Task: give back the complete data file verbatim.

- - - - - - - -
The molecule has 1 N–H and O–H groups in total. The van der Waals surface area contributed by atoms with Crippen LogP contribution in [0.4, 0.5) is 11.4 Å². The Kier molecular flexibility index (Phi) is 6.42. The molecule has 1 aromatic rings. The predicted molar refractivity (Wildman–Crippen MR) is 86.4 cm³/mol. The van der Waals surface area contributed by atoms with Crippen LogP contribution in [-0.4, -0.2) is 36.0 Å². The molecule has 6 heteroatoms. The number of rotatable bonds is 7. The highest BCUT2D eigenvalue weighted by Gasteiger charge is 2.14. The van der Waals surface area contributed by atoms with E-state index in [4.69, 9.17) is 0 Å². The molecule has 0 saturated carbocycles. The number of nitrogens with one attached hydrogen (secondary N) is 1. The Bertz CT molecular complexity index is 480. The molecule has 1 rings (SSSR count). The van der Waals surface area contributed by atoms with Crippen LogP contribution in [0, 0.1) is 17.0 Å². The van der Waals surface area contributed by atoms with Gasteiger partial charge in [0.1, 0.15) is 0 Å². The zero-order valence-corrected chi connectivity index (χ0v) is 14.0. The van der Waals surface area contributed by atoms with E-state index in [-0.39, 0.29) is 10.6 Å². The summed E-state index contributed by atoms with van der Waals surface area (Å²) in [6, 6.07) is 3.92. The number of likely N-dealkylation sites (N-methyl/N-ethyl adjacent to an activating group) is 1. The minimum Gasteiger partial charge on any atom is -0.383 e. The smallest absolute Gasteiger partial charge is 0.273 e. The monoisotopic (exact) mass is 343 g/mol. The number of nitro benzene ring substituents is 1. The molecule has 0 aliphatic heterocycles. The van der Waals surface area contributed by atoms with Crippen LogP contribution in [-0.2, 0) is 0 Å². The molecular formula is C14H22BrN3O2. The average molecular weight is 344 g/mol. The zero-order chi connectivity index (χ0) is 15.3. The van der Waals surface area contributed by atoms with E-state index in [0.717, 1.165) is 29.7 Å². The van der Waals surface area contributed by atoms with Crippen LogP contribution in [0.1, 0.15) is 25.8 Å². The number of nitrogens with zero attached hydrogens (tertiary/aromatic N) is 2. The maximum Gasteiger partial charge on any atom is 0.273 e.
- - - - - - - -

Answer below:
The molecule has 1 N–H and O–H groups in total. The van der Waals surface area contributed by atoms with Crippen LogP contribution in [0.4, 0.5) is 11.4 Å². The Kier molecular flexibility index (Phi) is 6.42. The molecule has 1 aromatic rings. The predicted molar refractivity (Wildman–Crippen MR) is 86.4 cm³/mol. The van der Waals surface area contributed by atoms with Crippen LogP contribution in [-0.4, -0.2) is 36.0 Å². The molecule has 6 heteroatoms. The number of rotatable bonds is 7. The highest BCUT2D eigenvalue weighted by Gasteiger charge is 2.14. The van der Waals surface area contributed by atoms with E-state index in [4.69, 9.17) is 0 Å². The molecule has 0 saturated carbocycles. The number of nitrogens with one attached hydrogen (secondary N) is 1. The Bertz CT molecular complexity index is 480. The molecule has 1 rings (SSSR count). The van der Waals surface area contributed by atoms with Crippen LogP contribution in [0, 0.1) is 17.0 Å². The van der Waals surface area contributed by atoms with Gasteiger partial charge in [0.1, 0.15) is 0 Å². The zero-order valence-corrected chi connectivity index (χ0v) is 14.0. The van der Waals surface area contributed by atoms with E-state index in [-0.39, 0.29) is 10.6 Å². The summed E-state index contributed by atoms with van der Waals surface area (Å²) in [6, 6.07) is 3.92. The number of likely N-dealkylation sites (N-methyl/N-ethyl adjacent to an activating group) is 1. The minimum Gasteiger partial charge on any atom is -0.383 e. The smallest absolute Gasteiger partial charge is 0.273 e. The monoisotopic (exact) mass is 343 g/mol. The number of nitro benzene ring substituents is 1. The molecule has 0 aliphatic heterocycles. The van der Waals surface area contributed by atoms with Crippen LogP contribution in [-0.2, 0) is 0 Å². The molecular formula is C14H22BrN3O2. The average molecular weight is 344 g/mol. The zero-order chi connectivity index (χ0) is 15.3. The van der Waals surface area contributed by atoms with E-state index in [0.717, 1.165) is 29.7 Å². The van der Waals surface area contributed by atoms with Crippen LogP contribution in [0.1, 0.15) is 25.8 Å². The number of nitrogens with zero attached hydrogens (tertiary/aromatic N) is 2. The maximum Gasteiger partial charge on any atom is 0.273 e.